Sunday Recap | August 26, 2018

FROM THE DESK OF WILL SPOKES, SENIOR PASTOR

 

Words For Reflection:

The first Adam brought sin and death, the second Adam grace and life. The first Adam brought condemnation, the second Adam justification. The first Adam brought the reign of death, the second Adam the reign of life. – Robert Peterson

For next Sunday:

Sermon Text: Romans 6:1-14

Let Us Love and Sing and Wonder - Adoration
Arise, My Soul Arise - Adoration
The Gospel is Good News Indeed - Grace
The Lord’s Prayer
Hallelujah! What a Savior! - Response
The Strife is O’er the Battle Done - Communion
Doxology - Tallis Canon

The Bible Project:

As a way to help you grasp the over-arching story of the Bible, I am going to include each week a link to one of The Bible Project videos that summarizes in a few minutes one book of the Bible.

This week check out the summary of Genesis 1-11.

If you are looking for help to read the Bible in a more regular way, you may find this approach and this app helpful. 

Suggested Resources:
This week we will begin looking at Romans 6 and how the death and resurrection of Jesus leads to and provides the resources for change in our lives. A classic work on this topic, which theologians call "sanctification", is a book called Holiness by J.C. Ryle. I commend it to you. 

Singing To God (Psalm 95:1-5)

And Can It Be

He left His Father's throne above, 
So free, so infinite His grace! 
Emptied Himself of all but love, 
And bled for Adam's helpless race. 
'Tis mercy all, immense and free, 
For O my God, it found out me!

Bowing Before God (Psalm 95:6-7b)

Prayer of Confession
Father, we confess that we do not live up to the family name. We are more ready to resent than to forgive, more ready to manipulate than to serve, more ready to fear than to love, more ready to keep our distance than to welcome, more ready to compete than to help. At the root of this behavior is mistrust and self-love. We do not love one another as we should, because we do not believe that you love us as you do. Forgive us our cold unbelief. Show us what it cost you to give up your Son that we might become your sons and daughters. We ask this in the name of Jesus, our only righteousness. Amen.
 
Words of Grace
Beloved, we are God’s children now, and what we will be has not yet appeared; but we know that when he appears we shall be like him, because we shall see him as he is. And everyone who thus hopes in him purifies himself as he is pure.
 
1 John 3:2-3

Hearing From God (Psalm 95:7c-11)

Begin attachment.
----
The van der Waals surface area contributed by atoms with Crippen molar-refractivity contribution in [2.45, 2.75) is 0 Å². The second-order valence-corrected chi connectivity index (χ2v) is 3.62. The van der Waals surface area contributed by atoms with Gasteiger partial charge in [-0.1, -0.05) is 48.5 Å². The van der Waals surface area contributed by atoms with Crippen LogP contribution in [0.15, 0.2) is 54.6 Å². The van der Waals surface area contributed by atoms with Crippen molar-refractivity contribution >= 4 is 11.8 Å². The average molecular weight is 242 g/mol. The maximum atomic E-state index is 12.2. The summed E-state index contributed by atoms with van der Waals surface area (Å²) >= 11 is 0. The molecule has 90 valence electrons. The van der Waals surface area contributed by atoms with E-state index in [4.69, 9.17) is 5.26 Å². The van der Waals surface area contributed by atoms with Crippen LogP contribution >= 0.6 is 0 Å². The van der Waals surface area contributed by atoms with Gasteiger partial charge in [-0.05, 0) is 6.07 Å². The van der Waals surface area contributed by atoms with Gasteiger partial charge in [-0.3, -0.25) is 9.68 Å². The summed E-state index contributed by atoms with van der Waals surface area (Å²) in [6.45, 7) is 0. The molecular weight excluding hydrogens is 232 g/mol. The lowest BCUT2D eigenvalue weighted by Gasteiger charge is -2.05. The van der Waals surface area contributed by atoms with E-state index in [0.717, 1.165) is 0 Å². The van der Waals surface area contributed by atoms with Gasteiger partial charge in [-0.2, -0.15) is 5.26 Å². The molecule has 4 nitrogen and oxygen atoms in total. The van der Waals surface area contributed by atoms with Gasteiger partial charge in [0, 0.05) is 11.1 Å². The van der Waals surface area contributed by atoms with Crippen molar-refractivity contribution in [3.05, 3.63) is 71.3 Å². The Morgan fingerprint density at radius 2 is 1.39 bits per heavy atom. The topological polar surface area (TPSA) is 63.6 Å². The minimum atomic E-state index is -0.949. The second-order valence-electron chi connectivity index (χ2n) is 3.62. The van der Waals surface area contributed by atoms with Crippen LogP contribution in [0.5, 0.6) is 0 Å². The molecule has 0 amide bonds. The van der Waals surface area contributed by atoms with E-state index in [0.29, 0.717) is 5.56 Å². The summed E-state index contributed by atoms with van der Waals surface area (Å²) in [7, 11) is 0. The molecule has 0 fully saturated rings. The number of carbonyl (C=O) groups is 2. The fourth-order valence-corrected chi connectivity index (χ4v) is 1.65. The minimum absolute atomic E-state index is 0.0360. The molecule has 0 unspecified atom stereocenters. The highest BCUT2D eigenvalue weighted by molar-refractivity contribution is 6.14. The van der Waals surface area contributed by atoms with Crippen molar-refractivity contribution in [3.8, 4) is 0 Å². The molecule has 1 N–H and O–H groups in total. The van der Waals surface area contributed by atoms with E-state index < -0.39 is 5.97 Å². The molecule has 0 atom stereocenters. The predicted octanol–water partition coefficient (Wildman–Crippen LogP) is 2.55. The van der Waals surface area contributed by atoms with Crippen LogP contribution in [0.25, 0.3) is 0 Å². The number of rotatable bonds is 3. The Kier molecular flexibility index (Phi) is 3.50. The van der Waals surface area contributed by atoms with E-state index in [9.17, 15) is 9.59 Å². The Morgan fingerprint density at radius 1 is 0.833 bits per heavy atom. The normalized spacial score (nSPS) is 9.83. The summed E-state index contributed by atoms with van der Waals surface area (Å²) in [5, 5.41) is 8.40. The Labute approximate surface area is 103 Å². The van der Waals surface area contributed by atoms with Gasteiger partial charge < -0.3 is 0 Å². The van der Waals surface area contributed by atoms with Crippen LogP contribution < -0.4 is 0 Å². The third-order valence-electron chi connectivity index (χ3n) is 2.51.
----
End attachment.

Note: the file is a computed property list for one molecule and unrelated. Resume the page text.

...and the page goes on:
Sunday's Sermon: The Second Adam

Sermon Text - Romans 5:12-21

Sermon Outline:
1. The First Adam
2. The Second Adam

The Heart of the Message
In a word, where sin abounds, grace SUPER abounds. How do you make sense of your life? Have you ever wondered why you think and feel and act the way you do? Certainly, you’ve wondered that about other people? There are a host of answers to those questions. But, according to Paul there is one answer that reaches further back and goes deeper in than any other. It is found in the story of Adam through whom sin, condemnation, and death entered into the world. In other words, Adam’s story is our story. His failure is our failure. (v. 18-19) As tragic and devastating as Adam’s story is (Gen. 2-3), the story of Jesus is God’s response to Adam’s failure. God sent Jesus to get write what we got wrong IN Adam. Adam was a type of the one to come. What this means is Adam and Christ represent two totally different humanities with two radically different destinies. Those who are IN Adam live under the reign of death. Those who are IN Christ live under the reign of life. The sin, condemnation, and death brought into the world by Adam is upended by the righteousness, justification, and life brought into the world by Jesus Christ. Paul makes abundantly clear that the failure of Adam and the success of Jesus are not merely equals. No! Paul makes abundantly clear that the work of Jesus far exceeds the failure of Adam. Grace abounds where sin is magnified. (v. 21) As John Calvin once wrote, “Christ is much more powerful to save than Adam was to ruin.” So if Adam is ultimately the one who makes sense of your life, you are hopeless and helpless. But if Jesus is ultimately the one who makes sense of your life, there is nothing in this world that can upend the work of Jesus for you.

Reflection Questions

  1. Whatfeatures of this passage stand out to you the most? What words or phrases or ideas grab your attention?
  2. How is Adam a type or pattern of Jesus Christ?
  3. Try to list all the ways Paul contrasts Jesus with Adam?
  4. How do you know if you are in Adam or in Christ? (re: v. 17)

Confession of Faith: The New City Catechism, 2017
 
Q. 34. Since we are redeemed by grace alone, through Christ alone, must we still do good works and obey God’s word?
 
A. Yes, because Christ, having redeemed us by his blood, also renews us by his Spirit; so that our lives may show love and gratitude to God; so that we may be assured of our faith by the fruits; and so that by our godly behavior others may be won to Christ.
 
1 Peter 2:9–12But you are a chosen race, a royal priesthood, a holy nation, a people for his own possession, that you may proclaim the excellencies of him who called you out of darkness into his marvelous light. Once you were not a people, but now you are God’s people; once you had not received mercy, but now you have received mercy. Beloved, I urge you as sojourners and exiles to abstain from the passions of the flesh, which wage war against your soul. Keep your conduct among the Gentiles honorable, so that when they speak against you as evildoers, they may see your good deeds and glorify God on the day of visitation.